Love and war

Hum Villa, the house which had been left me by my deceased cousin, stood a little back from the main street, and although surrounded with smaller dwellings, was yet quiet and retired.

This was owing to its garden, and to several fine trees which shaded it; one of them particularly, an ancient oak, that stood by the right-hand corner of the grounds, cast its broad and knotted arms over a rustic bench, and made a delightful retreat from the warmth of the summer sun.

It had been the favourite spot of my departed relation: here she would come, in the long afternoons, and, reclining on the chair, with a book in her hand, read a page or two, then stop to listen to the birds which twittered in the topmost branches of the tree, or watch the busy insects at her feet, as they ran about intent upon their pursuits of business or enjoyment.

There could not have been a stronger proof of the goodness of her disposition, than to note the friendship which existed between her and the timid birds that frequented the garden. Perhaps it was the love of music in both that created a kind of sympathy between them, for I have often hidden myself within a short distance of her seat, in order to watch the proceedings of herself and feathered friends.

When they observed her alone, they would hop down from branch to branch, until they were almost within her reach, when, after hesitating a few moments to see that no other Puss was near, they would leap down upon her seat, upon the ground, upon her very shoulder, and begin their songs. Then followed such a twittering and chattering, while their wings trembled with excitement, until, at some noise perhaps which I myself had made, they would start from their places, and in an instant fly up, up, until they had put the whole height of the tree between them and the supposed danger. Often had I wished to obtain from them a similar confidence; often by various inducements of food and voice endeavoured to lure them down. My persuasions were all useless: they would put their little heads on one side, and talk a little among themselves, apparently debating whether it would be advisable to accept my invitation; but some old and cautious birds, I suppose, advised them to refuse my advances, for they never dared to partake of the meal I had spread for them until I had myself taken my departure.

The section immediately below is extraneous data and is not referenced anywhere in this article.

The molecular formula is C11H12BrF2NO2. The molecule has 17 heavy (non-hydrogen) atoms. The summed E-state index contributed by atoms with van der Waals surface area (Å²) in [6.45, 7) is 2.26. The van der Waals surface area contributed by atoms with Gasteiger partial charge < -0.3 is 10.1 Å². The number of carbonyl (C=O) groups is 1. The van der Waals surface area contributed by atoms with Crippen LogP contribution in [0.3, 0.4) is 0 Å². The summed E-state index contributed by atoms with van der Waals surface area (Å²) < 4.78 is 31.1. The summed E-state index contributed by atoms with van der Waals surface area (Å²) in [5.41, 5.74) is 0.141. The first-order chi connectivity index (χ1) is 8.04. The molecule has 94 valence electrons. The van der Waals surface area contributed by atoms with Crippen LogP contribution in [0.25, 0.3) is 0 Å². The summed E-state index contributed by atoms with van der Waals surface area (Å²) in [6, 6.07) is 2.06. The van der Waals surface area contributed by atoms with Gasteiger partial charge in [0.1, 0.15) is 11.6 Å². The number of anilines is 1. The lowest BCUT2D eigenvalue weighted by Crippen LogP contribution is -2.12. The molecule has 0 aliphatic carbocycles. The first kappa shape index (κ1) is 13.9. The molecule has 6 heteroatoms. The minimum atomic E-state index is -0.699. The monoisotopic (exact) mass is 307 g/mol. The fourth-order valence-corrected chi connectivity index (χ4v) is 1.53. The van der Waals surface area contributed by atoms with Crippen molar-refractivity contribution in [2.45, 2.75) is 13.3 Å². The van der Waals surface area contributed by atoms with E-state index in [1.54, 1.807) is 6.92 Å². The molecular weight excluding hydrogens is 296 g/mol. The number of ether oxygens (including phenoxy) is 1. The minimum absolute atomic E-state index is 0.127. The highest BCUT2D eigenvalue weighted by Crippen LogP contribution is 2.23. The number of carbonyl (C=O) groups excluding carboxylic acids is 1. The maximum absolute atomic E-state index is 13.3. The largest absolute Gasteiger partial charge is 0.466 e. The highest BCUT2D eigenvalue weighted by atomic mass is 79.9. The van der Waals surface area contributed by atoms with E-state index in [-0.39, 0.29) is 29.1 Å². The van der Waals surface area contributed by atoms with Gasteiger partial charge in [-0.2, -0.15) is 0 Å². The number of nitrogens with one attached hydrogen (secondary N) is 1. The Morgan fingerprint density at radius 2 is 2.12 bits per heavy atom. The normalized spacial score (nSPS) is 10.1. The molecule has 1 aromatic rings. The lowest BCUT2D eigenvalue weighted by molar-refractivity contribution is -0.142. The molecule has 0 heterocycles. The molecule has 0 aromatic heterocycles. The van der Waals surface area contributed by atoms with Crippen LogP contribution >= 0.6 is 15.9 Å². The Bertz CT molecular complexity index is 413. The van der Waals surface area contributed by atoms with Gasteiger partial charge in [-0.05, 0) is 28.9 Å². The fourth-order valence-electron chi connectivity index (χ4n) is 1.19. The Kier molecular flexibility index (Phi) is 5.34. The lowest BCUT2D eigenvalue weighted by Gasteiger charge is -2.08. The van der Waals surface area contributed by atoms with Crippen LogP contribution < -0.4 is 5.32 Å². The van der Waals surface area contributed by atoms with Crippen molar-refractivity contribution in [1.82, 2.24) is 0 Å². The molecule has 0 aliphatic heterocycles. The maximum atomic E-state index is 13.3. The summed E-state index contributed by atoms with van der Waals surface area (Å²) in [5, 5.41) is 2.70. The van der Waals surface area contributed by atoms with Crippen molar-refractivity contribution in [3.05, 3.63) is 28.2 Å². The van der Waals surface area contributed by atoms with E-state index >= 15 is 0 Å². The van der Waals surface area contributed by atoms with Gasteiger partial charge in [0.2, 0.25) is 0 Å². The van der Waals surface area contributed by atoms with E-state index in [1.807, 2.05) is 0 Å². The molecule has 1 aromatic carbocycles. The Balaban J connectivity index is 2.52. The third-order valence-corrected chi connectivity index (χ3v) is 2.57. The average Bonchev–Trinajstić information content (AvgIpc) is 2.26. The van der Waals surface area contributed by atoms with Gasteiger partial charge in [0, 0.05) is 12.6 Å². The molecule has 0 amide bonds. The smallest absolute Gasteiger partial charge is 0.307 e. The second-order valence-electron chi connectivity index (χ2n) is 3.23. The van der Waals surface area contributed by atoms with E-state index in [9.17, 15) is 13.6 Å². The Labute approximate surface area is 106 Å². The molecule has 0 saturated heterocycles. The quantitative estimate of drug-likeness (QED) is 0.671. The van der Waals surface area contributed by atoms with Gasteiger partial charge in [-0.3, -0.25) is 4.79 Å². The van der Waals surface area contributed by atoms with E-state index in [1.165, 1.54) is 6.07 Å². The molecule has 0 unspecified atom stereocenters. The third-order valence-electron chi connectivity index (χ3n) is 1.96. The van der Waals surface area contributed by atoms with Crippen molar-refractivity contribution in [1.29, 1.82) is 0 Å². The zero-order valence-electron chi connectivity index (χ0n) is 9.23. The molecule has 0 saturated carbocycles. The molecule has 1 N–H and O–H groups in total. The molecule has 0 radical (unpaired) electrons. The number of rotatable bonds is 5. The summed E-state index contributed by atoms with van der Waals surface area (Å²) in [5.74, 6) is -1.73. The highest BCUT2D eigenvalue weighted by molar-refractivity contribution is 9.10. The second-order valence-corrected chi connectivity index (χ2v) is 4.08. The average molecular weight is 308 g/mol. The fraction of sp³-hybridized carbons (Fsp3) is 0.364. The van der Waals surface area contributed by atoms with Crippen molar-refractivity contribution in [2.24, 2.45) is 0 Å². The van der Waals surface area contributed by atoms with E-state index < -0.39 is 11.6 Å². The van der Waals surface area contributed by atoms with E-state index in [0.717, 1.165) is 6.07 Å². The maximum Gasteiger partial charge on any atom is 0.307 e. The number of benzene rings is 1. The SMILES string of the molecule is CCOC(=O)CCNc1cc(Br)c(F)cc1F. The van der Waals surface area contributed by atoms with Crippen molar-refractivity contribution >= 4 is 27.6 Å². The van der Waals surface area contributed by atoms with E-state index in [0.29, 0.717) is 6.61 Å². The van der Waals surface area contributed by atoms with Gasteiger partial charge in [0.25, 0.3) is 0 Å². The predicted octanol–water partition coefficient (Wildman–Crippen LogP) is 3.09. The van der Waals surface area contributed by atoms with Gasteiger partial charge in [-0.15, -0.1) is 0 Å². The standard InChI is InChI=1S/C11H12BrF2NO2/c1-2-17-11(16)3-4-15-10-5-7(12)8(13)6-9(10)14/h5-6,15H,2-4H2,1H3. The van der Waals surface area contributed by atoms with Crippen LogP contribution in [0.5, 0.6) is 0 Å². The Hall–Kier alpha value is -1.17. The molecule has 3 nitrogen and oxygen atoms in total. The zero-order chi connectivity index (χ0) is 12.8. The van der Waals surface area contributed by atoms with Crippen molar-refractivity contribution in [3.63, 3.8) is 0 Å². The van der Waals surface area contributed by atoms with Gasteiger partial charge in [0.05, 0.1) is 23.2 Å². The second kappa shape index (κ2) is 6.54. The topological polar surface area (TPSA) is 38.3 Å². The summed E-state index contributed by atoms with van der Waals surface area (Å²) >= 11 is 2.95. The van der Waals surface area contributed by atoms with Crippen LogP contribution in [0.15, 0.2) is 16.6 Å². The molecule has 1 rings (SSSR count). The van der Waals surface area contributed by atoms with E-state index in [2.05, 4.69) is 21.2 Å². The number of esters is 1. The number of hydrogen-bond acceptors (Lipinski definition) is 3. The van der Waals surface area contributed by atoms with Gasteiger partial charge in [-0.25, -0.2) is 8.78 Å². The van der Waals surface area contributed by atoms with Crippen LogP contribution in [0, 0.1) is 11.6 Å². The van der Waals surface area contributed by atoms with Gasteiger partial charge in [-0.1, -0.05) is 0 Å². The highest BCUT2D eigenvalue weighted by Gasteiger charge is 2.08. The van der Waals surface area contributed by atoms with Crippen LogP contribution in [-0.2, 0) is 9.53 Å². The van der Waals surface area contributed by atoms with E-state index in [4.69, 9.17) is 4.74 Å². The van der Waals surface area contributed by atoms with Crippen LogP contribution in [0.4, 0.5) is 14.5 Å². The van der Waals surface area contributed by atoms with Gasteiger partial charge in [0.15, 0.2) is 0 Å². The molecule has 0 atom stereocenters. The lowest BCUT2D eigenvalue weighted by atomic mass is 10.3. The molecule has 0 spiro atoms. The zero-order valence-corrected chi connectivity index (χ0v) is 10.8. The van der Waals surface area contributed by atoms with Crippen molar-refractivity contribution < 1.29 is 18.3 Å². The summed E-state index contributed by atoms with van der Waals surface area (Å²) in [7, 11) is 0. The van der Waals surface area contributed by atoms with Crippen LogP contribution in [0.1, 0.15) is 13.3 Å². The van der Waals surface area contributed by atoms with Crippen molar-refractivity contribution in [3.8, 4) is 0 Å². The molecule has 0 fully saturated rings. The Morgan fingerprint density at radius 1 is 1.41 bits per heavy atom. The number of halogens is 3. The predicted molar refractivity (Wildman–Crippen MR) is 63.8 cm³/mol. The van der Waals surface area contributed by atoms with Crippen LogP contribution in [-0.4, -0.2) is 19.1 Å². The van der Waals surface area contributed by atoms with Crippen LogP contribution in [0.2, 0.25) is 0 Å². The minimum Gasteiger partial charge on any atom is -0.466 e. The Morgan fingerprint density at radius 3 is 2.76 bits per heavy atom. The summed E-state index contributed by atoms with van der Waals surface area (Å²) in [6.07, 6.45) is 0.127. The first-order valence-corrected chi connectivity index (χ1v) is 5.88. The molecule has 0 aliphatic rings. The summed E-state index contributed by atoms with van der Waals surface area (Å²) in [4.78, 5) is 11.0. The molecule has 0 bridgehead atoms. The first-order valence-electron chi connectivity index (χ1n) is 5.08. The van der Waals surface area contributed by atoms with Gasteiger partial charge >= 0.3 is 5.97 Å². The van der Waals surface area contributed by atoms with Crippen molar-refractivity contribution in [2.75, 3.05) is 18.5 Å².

Once only, after my cousin's death, when I was seated in the place, and in the attitude she herself was accustomed to assume, did a venturesome little creature undertake to pay me a closer visit. But I was not flattered by the attention, for it evidently mistook me for her who was no more; as, scarcely had it perched upon the arm of the bench, at the opposite end to where I was sitting, and glanced at my face, than it flew off in the greatest alarm to communicate its terrors to its companions.

Although I thus failed to secure the confidence and friendship of my cousin's allies, there were other sources of amusement which this quiet nook afforded me. Unseen myself, I had a view of at least a dozen dwellings, and of the antics played by their inhabitants. It is astonishing to a Cat of perfect good-breeding to observe the propensity of the uneducated classes to climbing and creeping about in the most elevated and dangerous positions. Within a few doors of my own house resided an old Tom, whose business I never could guess, but who was at home all day sleeping or smoking, and went out to his occupation at nightfall. Instead however of taking his rest within-doors, as one would have thought it most comfortable to do, he always had his doze in the open air, and no place would suit him but the very edge of the roof of his house, with his legs and tail generally swinging in the air. It was a wonder to me that he did not either fall or get pitched off; for his sons and daughters, an immense tribe of unruly Cats of all ages, were constantly on the roof too, chasing each other about, rolling over one another's backs, and often hissing and spitting at each other in a most shocking and boisterous way. Their poor mother had lost all control over them, and after trying, as I had often seen her, to get them into more orderly habits, she was forced to give up the struggle and allow them to take their own course.